Cybersex: Is it real sex or not?
Dear Sex Matters,
My girlfriend and I are wondering if you would solve an argument we are having. Can you please tell us your opinion about whether cybersex is the same thing as real sex? One of us thinks that cybersex shouldn't be categorized as real sex, and the other of thinks that it is the same as real sex. Thanks!
Dear Not Agreeing,
This debate has been getting a lot of attention lately! As cybersex (also called virtual sex) becomes easier for everyone to access, it's not surprising that many of us have questions about what it is and what it means in our real life and our sexual and relationship interactions with others.
There are many ways that people are questioning this topic — for example, I have also been asked "If I am in a relationship and also cybersexing, am I cheating?" and "Is it unhealthy if I am having more sex online than I am in my real life?" and "Is cybersex even the same thing as sex?"
Let's take a moment to define cybersex. The Merriam-Webster Dictionary defines cybersex as "online sex-oriented conversations or exchanges." PC Magazine offers the following definition: "an erotic communication between two people online via text, audio or video chat."
So, in both definitions, there is an active engagement and communication with another person, albeit online. This active engagement differentiates the activity from, say, pornography, which is more passive than active, more about viewing than interacting.
With that said, the answer to your question is still not that simple.
Unlike more practical and concrete questions (like "Is it risky to have unprotected sex?" or "Should a person always obtain consent from a partner before initiating sex?"), this question becomes more philosophical and abstract as we have to already know our physical, emotional and spiritual definitions of sex itself ("Does sex only mean intercourse or does it include other areas of the body/mind/spirit/heart?" "Can a person have sex without a partner or without physical contact?").
So, it's kind of hard to define cybersex if we don't already have a good working definition of sex.
Because different people have different definitions of sex, there are also different understandings of where cybersex falls within the realm of off-line relationship.
Those that believe that cybersex is real sex often point out that people have very "real" responses to things that happen online, so sex is no different.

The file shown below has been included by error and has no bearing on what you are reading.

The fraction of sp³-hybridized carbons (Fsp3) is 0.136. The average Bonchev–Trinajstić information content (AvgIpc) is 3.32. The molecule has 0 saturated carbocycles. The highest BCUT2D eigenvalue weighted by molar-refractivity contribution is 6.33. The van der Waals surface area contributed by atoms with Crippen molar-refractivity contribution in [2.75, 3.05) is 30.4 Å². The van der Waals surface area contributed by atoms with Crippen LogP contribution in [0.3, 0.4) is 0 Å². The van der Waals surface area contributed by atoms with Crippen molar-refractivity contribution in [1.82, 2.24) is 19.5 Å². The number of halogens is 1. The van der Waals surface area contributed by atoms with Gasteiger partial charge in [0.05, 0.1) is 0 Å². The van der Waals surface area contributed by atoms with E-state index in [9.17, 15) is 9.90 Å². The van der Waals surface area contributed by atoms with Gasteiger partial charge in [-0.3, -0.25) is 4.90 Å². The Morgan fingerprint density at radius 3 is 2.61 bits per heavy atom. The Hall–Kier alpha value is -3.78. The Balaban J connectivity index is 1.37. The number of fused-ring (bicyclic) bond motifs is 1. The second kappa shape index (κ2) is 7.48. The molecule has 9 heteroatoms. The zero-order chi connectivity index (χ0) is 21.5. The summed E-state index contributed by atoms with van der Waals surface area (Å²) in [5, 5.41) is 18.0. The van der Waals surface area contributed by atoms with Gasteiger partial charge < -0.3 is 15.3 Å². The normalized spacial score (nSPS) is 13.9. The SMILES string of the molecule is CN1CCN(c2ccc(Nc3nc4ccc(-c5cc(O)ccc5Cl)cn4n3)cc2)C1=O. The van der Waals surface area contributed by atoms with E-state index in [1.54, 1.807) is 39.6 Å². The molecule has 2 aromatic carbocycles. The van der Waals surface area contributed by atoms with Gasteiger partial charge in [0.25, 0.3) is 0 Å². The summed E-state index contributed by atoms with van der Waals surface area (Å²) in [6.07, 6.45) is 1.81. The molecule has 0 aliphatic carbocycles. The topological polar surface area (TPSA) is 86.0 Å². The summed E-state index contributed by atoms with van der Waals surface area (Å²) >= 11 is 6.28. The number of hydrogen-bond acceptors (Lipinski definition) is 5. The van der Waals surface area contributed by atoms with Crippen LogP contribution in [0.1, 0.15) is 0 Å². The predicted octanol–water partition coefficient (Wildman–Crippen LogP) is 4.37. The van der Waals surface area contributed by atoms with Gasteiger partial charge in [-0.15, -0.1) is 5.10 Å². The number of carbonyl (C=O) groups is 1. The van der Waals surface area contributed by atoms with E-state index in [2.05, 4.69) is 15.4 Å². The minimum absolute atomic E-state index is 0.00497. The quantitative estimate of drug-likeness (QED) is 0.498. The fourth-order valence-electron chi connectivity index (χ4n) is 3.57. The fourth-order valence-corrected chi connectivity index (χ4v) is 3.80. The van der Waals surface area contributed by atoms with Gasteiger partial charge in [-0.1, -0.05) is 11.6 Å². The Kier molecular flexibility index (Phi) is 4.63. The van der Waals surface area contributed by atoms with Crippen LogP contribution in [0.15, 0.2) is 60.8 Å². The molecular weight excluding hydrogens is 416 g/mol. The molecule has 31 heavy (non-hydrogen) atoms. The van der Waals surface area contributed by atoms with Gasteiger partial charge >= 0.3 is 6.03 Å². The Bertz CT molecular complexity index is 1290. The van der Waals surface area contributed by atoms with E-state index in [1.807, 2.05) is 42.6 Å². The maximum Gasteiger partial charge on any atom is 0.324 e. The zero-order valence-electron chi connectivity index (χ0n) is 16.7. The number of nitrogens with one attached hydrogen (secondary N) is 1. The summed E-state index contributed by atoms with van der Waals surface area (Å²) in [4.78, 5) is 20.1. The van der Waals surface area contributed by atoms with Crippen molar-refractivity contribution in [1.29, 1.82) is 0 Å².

We can feel joy and sorrow, arousal and disgust, anxiety and calm all while we sit in front of our computer.
We also have physical responses (from butterflies in our stomach to physical arousal and orgasm and from full belly laughs to uncontrollable sobbing).
We build meaningful relationships and breakups — and these experiences have repercussions in our real life, thus crossing the line from virtual to real. So if "real sex" includes a psychological, emotional and physical response to erotic stimulation, then cybersex would have to count.
Too, for those that argue that "real sex" requires a human connection or relationship, this, too, is present for people who engage in cybersex as part of their online experiences.
Usually, the argument that cybersex is not "real sex" is centered on the belief that there must be physical contact for sex to occur.
It's true that while cybersex engages many senses, it does not include immediate human touch.
No matter how complicated and deeply felt the sexual communications are during cybersex, if you want to feel touch, you have to touch yourself.
For many people, cybersex is real sex. The interactions are meaningful and impact many aspects of a person's life.
Like all sexual interactions, they can be both healthy and unhealthy.
For others, virtual sexual interactions may be more like playing a video game, a temporary amusement that doesn't carry deeper meaning or impact other aspects of their life.
If this question is ultimately about individual definitions and experience, then it is important for you and your partner to engage in conversation about how you each define and experience "real sex" and then move into the conversation of cybersex.
Acknowledge that the way you each answer these questions has more to do with your values and beliefs about sexuality and relationship than technology.
You may need to share those values and beliefs with each other as well as become more comfortable with the idea that some questions will never have neat answers.
Whether you ultimately agree or disagree on these definitions, it can be helpful to explore the following questions when creating a partnership agreement around the topic of cybersex — "Is there such a thing as too much cybersex in our relationship?" and "Does cybersex bring our relationship closer together or create distance?" and "Will there be an agreement to cybersex with my partner's knowledge and consent, or will I hide my online relationships and activities?"
The answers to these questions can guide you both towards conversations about creating a healthy relationship based on mutual safety, trust and respect, whether or not cybersexing is part of your life together.
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